How to Create More Photos

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I just gave a talk at Google on the topic of becoming ‘Creative Everyday’ [pdf download link to Slides], and wanted to change the definition of “creativity” from the notion of “artistic innovation” to the propensity to create lots of things.

Therefore as a photographer, you are more ‘creative’ if you create more (new) photos!

Some ideas:

1. Forget the photos you’ve made in the past

We must forget in order to create anew.

Therefore it is cogent to allow yourself to forget the photos you’ve already shot. This will actually allow you to create new photos.

Why?

If you remember too vividly the photos you’ve already made, you don’t have an incentive to shoot similar scenes. You might think to yourself:

“Oh, I already shot that before.”

Thus you might not make the new photo because it feels too similar to the photo you made in the past.

2. Is it worth shooting new photos (similar) to old photos you’ve already shot?

I think yes. Just because a scene is similar to something you’ve already shot isn’t a reason to not shoot it again.

In simple words:

Shoot all scenes which interest you, regardless of how similar or “cliche” it seems.

Just because you’ve kissed your partner in the past doesn’t mean you shouldn’t kiss them today. Just because you’ve had a certain meal doesn’t mean you cannot eat the same meal.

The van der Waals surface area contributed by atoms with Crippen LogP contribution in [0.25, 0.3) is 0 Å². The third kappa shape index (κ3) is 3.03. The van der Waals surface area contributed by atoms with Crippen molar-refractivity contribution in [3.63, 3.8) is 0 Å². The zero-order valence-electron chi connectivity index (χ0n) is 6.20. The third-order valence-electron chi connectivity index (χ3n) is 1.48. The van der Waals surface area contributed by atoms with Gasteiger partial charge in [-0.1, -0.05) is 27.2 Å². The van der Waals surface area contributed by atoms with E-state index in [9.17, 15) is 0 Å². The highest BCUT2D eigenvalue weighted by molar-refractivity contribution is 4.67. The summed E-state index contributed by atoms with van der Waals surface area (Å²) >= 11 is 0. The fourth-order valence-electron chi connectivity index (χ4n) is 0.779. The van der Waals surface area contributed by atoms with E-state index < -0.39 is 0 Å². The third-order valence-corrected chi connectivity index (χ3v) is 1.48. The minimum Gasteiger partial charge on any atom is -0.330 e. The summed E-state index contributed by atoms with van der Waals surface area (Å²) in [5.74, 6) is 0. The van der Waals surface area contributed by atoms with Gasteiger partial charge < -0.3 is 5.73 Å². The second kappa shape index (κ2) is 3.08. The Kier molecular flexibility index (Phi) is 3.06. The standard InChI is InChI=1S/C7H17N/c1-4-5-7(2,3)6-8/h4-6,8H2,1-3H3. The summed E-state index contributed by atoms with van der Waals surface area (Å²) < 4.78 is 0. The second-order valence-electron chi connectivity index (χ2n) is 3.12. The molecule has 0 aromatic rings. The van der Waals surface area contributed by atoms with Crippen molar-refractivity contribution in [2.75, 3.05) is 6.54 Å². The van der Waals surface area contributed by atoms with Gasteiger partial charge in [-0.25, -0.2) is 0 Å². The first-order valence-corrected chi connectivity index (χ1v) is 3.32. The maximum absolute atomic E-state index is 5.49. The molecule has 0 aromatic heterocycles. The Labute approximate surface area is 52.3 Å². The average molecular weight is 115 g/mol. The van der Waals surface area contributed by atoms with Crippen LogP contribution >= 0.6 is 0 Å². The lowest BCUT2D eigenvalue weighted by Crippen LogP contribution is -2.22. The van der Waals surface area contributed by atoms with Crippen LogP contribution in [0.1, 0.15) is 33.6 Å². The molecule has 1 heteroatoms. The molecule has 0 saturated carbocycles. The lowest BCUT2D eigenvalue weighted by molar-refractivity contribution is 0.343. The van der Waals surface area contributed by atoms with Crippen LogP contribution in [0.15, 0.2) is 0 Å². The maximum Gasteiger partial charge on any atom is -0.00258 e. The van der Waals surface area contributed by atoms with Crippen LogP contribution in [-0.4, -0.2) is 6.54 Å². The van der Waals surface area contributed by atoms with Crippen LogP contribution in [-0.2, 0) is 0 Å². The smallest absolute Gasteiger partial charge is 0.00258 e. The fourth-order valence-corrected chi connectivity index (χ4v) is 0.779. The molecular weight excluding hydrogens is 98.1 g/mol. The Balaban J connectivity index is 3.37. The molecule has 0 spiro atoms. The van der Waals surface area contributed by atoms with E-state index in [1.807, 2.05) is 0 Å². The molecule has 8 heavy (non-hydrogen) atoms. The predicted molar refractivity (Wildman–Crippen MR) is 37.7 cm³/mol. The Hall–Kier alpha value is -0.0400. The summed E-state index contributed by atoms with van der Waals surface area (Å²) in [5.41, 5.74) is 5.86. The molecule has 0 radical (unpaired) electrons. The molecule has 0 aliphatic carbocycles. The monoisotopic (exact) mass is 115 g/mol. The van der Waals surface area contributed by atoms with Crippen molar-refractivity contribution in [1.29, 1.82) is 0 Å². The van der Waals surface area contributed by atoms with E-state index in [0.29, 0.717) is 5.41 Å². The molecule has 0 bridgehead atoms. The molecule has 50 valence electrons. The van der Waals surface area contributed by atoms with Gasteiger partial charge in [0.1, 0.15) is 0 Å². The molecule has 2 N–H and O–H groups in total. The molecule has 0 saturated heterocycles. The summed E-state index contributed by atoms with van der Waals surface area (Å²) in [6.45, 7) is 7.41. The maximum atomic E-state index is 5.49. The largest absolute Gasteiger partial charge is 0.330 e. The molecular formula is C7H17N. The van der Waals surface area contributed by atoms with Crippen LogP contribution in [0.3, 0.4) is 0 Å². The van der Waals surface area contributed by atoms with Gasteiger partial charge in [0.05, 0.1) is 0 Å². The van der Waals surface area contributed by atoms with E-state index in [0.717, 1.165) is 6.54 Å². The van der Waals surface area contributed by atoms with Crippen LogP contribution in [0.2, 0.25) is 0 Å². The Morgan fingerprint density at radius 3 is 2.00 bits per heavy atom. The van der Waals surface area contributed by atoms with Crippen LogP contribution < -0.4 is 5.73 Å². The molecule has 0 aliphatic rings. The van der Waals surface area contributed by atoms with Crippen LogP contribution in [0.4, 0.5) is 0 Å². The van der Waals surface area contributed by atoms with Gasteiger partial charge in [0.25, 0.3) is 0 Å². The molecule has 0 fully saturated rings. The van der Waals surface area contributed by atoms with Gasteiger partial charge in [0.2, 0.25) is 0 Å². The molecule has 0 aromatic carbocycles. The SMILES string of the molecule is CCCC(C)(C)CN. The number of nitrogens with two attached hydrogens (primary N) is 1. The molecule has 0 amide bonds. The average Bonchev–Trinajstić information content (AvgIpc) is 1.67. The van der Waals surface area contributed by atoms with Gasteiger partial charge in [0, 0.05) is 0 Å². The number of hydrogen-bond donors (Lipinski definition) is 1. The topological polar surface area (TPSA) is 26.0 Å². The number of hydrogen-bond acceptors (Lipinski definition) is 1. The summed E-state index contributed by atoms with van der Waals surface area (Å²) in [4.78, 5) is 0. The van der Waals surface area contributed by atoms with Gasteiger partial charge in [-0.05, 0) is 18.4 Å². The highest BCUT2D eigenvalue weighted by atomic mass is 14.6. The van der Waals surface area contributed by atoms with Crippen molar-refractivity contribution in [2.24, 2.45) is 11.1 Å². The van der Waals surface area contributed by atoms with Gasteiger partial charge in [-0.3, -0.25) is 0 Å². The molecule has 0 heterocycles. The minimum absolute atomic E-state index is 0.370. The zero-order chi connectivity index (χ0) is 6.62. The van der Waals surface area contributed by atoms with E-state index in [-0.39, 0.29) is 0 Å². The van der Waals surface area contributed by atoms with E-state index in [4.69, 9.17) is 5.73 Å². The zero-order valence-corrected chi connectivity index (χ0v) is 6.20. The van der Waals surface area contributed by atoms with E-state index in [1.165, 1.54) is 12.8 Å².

There is great delight in doing things which are similar to us. Our entire lives should not only revolve around novelty.

Thus in your photography, realize that novelty or artistic innovation is overrated. Just keep making photos, over and over again, of whatever delights you!

Just because I had espresso yesterday doesn’t mean I cannot have the same espresso today. A good addiction is often regular and repeated.

Treat your photos the same way! I would just say every time you shoot a similar scene, just try to do it a little bit differently. Even 1% different!

3. Simple is sublime

Simplest camera. RICOH GR III or your iPhone (or whatever smartphone or camera you like). Simpler the camera and the settings, the better.

For me I’m just shooting RICOH GR III in jpeg high contrast black and white, in P (program) mode, default auto focus, and auto ISO. I literally just point and click!

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By ERIC KIM

Artist-Philosopher